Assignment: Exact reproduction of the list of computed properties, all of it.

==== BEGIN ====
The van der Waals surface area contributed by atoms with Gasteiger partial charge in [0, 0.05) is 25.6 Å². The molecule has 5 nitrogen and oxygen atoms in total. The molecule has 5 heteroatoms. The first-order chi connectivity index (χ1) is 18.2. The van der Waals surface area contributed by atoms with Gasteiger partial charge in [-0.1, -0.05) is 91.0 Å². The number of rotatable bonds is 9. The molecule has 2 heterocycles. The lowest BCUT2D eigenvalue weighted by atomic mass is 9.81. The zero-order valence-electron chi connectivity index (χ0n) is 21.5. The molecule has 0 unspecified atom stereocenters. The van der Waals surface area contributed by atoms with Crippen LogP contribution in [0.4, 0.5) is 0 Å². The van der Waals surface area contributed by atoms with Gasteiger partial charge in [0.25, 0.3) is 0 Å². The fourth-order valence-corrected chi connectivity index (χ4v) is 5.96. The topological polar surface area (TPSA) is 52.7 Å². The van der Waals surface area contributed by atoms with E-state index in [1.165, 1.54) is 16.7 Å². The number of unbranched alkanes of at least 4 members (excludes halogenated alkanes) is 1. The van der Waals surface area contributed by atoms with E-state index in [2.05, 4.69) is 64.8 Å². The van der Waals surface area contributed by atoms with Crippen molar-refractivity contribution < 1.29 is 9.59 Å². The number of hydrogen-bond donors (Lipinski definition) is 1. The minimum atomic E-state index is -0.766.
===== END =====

The van der Waals surface area contributed by atoms with Gasteiger partial charge in [0, 0.05) is 25.6 Å². The molecule has 5 nitrogen and oxygen atoms in total. The molecule has 5 heteroatoms. The first-order chi connectivity index (χ1) is 18.2. The van der Waals surface area contributed by atoms with Gasteiger partial charge in [-0.1, -0.05) is 91.0 Å². The number of rotatable bonds is 9. The molecule has 2 heterocycles. The lowest BCUT2D eigenvalue weighted by atomic mass is 9.81. The zero-order valence-electron chi connectivity index (χ0n) is 21.5. The molecule has 0 unspecified atom stereocenters. The van der Waals surface area contributed by atoms with Crippen LogP contribution in [0.4, 0.5) is 0 Å². The van der Waals surface area contributed by atoms with Gasteiger partial charge in [0.25, 0.3) is 0 Å². The fourth-order valence-corrected chi connectivity index (χ4v) is 5.96. The topological polar surface area (TPSA) is 52.7 Å². The van der Waals surface area contributed by atoms with E-state index in [1.165, 1.54) is 16.7 Å². The number of unbranched alkanes of at least 4 members (excludes halogenated alkanes) is 1. The van der Waals surface area contributed by atoms with E-state index in [2.05, 4.69) is 64.8 Å². The van der Waals surface area contributed by atoms with Crippen molar-refractivity contribution < 1.29 is 9.59 Å². The number of hydrogen-bond donors (Lipinski definition) is 1. The minimum atomic E-state index is -0.766.